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Copper-catalyzed dicarbonyl stress in NAFLD mice: protective effects of Oleuropein treatment on liver damage

Abstract

Background

Nonalcoholic fatty liver disease (NAFLD) or more appropriately, metabolic associated fatty liver disease (MAFLD), is the hepatic manifestation of metabolic syndrome. An imbalance of copper homeostasis has been described in the progression of NAFLD/MAFLD toward NASH/MASH. We were interested in understanding whether the chelating activity of Oleuropein (Ole) was able to improve the copper accumulation and the related pro-oxidant and glycative damage in the liver of mice fed HFD.

Methods

Twelve C57BL/6J mice fed normal diet (ND) or high-fat diet (HFD) for 16 weeks and then thirty two female and male mice fed ND or HFD for 8 weeks adding Ole for the following 8 weeks were studied.

Results

Altered expression of copper-trafficking genes and proteins (CTR1, CTR2, ATP7B, COX17, CCS, and ATOX1) induced imbalance of copper homeostasis combined with an increase in dicarbonyl stress in the liver of HFD fed mice. Interestingly enough, glyoxalase system was improved by Ole administration and the Ole related protective effects differ in the two sexes of mice.

Conclusions

Our study highlights the role of the dicarbonyl stress in the pathogenesis of NAFLD and suggests Ole as a natural copper chelator to prevent the liver damage induced by methyglyoxal pathway derangement.

Background

NAFLD (Nonalcoholic fatty liver disease), one of the major forms of chronic liver disease, is considered the hepatic manifestation of the metabolic syndrome (MetS), thus is currently called metabolic associated fatty liver disease (MAFLD) [1]. The global prevalence of NAFLD/MAFLD is estimated to be 24%; the highest rates were reported from South America and the Middle East, followed by Asia, the United States and Europe [2]. Nonalcoholic steatohepatitis (NASH), or MASH (metabolic-associated steatohepatitis) using the new terminology, is a form of NAFLD/MAFLD in which a buildup of fat in the liver causes liver inflammation and damage and may lead to cirrhosis and/or hepatocellular carcinoma (HCC) [3].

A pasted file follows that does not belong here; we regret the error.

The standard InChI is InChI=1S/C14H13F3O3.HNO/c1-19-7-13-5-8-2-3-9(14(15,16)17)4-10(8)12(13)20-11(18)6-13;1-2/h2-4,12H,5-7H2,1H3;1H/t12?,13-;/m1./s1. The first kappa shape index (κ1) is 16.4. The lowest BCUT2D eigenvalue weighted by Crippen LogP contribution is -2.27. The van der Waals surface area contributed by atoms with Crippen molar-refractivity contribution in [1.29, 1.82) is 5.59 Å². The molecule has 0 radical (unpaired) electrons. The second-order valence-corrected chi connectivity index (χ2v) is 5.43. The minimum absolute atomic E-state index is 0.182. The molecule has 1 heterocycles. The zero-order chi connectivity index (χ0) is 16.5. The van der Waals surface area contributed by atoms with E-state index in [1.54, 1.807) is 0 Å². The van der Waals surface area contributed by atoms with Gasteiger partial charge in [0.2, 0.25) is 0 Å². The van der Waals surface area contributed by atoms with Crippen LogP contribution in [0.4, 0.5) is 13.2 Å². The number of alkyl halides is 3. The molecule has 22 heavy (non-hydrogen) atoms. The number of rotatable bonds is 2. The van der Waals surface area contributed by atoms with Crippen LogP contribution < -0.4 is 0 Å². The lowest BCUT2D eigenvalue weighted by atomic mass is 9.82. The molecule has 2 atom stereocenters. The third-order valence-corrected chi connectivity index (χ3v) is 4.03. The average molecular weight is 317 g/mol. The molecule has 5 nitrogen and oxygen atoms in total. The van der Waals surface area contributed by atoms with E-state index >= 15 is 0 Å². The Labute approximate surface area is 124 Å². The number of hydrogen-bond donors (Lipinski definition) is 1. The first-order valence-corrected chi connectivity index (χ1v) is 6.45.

The alteration of hepatic glycolysis needs growing attention because of its interaction with the progression of NAFLD/MAFLD liver disease [4]. The hepatic metabolic homeostasis (glycolysis, gluconeogenesis, lipogenesis, and fatty acid oxidation) can be disrupted by various adverse conditions, one of them is the intratissue excess of copper, deeply implicated in the formation of reactive carbonyl compounds [5,6,7]. Accordingly, it has been highlighted enhanced glycolytic activity and higher lactate levels in patients with NAFLD/MAFLD or NASH/MASH [8].

High glycolytic fluxes commonly are associated with the overproduction of a dicarbonyl compound known as methylglyoxal (MG) [9]. Methylglyoxal is an α-oxoaldehyde present mostly in the mono and dihydrate forms in aqueous solution [10]. Methylglyoxal can derive from enzymatic or non-enzymatic reactions of different metabolic pathways. It is produced in l-threonine metabolism, catabolism of the ketone bodies acetoacetate and acetone and as a by-product of glycolysis [11,12,13].

Furthermore, MG is a cytotoxic and pro-apoptotic molecule whose deleterious action within cells is known to proceed through dicarbonyl stress and reactive oxygen species (ROS) [14].

Two enzymes belong to the glyoxalase system: glyoxalase I and II (GLO I and II). It is important to underline that the glyoxalase system, to be efficient, requires catalytic amounts of reduced glutathione (GSH) [15]. GLO I is present in the cytosol and represents the first line of defense, but the rate-limiting of the glyoxalase system is related to GLO II [9].